Download our free 2024 Workplace Events Calendar for inspo.

4. Celebrating achievements at work

It’s no secret that recognising effort and achievement is key to effective people management. It helps keep staff motivated, reinforces positive behaviours, enhances productivity and aids employee retention. A recent study also showed that 69% of employees would work harder if they felt their efforts were better appreciated. 

But, recognition shouldn’t be limited to top-down and one-to-one approaches. Peer recognition increases employee engagement and celebrating one another is a great way to foster a culture of appreciation.

There is lots of software out there that allows for real-time recognition. For example, employee engagement platform Mo allows team members to share their appreciation privately, with the wider team or organisation, or with management at the touch of a button. It’s a great way to capture and deliver positive sentiment as-it-happens in a way that transcends hierarchy. That’s not to say employers can’t translate this digitally crowdsourced information into real-word celebrations. After all, nothing beats raising a glass with your workmates after a successful week.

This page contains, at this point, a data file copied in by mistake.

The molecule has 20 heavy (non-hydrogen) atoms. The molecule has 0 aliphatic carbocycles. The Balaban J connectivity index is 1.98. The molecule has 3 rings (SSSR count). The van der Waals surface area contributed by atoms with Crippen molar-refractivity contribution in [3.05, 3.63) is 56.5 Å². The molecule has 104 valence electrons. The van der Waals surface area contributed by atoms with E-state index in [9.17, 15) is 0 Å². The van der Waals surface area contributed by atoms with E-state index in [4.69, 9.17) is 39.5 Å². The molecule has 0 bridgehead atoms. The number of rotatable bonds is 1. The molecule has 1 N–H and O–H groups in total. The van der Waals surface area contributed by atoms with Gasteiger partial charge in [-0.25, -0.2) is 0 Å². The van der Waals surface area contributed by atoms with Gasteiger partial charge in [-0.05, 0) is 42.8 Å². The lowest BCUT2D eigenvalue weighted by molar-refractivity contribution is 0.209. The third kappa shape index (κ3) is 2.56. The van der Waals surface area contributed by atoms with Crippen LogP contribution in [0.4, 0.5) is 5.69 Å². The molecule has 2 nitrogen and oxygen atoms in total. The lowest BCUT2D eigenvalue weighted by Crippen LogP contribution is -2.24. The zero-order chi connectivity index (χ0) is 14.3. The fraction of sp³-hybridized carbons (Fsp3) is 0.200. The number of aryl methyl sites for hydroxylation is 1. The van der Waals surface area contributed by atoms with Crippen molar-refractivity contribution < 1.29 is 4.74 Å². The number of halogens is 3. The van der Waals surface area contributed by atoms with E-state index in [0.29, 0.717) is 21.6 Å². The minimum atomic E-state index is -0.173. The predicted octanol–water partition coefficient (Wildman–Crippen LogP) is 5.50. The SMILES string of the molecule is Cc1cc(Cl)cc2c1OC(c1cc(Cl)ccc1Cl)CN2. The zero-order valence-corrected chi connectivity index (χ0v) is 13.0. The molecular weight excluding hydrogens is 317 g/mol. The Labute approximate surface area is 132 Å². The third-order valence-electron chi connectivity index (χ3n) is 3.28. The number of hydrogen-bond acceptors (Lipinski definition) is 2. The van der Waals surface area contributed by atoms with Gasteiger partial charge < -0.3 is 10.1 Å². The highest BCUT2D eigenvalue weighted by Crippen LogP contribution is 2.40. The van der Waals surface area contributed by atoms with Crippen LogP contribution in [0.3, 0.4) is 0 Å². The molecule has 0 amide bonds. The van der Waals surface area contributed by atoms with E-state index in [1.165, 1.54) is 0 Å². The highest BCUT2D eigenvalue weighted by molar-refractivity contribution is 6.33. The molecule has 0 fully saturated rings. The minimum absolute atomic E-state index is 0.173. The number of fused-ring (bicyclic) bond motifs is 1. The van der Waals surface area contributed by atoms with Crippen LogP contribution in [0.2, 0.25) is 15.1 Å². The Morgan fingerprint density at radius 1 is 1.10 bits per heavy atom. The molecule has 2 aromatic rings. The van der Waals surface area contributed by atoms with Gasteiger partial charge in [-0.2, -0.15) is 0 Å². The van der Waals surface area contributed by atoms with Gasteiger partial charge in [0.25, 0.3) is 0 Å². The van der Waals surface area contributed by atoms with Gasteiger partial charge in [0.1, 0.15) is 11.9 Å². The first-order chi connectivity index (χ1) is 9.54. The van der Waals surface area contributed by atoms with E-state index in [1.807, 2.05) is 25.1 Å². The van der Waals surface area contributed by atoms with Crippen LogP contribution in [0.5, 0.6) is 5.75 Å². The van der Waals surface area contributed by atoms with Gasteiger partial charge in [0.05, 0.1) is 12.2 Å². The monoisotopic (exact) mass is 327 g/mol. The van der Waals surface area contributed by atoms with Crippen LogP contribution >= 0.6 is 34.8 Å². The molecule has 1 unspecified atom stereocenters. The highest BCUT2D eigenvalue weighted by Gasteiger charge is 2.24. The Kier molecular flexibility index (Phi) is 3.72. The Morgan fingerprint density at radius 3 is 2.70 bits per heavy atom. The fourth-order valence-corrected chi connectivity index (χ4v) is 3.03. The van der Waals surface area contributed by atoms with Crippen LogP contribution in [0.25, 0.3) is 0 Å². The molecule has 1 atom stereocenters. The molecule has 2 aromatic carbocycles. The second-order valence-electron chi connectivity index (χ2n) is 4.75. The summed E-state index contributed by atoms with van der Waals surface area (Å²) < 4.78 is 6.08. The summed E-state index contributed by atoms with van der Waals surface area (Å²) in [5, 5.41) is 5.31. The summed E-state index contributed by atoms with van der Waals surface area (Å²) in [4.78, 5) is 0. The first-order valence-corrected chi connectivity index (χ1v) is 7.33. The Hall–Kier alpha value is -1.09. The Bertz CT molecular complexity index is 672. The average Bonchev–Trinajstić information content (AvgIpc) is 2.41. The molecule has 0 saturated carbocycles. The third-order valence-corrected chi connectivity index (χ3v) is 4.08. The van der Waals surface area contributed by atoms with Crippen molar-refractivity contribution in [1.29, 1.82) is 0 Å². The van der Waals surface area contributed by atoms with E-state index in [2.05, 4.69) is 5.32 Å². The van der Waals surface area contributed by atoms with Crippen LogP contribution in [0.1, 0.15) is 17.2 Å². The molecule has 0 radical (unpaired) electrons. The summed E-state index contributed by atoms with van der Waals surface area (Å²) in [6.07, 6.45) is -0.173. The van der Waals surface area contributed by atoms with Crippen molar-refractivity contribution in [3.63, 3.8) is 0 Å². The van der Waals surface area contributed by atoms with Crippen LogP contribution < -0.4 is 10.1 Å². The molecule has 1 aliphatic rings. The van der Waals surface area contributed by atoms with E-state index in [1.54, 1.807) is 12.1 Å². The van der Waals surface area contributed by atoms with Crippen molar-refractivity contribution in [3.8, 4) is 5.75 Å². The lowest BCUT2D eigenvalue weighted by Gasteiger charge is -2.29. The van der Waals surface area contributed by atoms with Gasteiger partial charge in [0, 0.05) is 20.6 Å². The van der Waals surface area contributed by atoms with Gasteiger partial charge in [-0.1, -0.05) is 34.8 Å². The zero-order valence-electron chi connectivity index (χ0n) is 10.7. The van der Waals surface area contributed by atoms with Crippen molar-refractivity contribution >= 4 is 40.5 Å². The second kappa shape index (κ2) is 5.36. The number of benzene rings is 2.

And it’s not just important to celebrate individuals. As employees, we need to know that our work adds value, has meaning, and is part of something bigger than us alone. That’s why celebrating teamwork and organisational achievements are hugely impactful. Creating a culture of togetherness means celebrating those team and company milestones big and small. It could be a new business win, some project work, or simply getting through a challenging week.

5. Celebrating promotions

When it comes to workplace promotions, some companies prefer to take an informative rather than celebratory approach. Whilst an announcement may be an appropriate way to inform others of changes to the org chart, employers shouldn’t shy away from celebration thereafter. Organisations that really have their culture of celebration down, are those in which employees share in each other's successes. A ritual of celebrating promotions openly will help create this positive workplace culture. Remember; it’s inspiring and motivating for employees to see their colleagues rewarded for their work.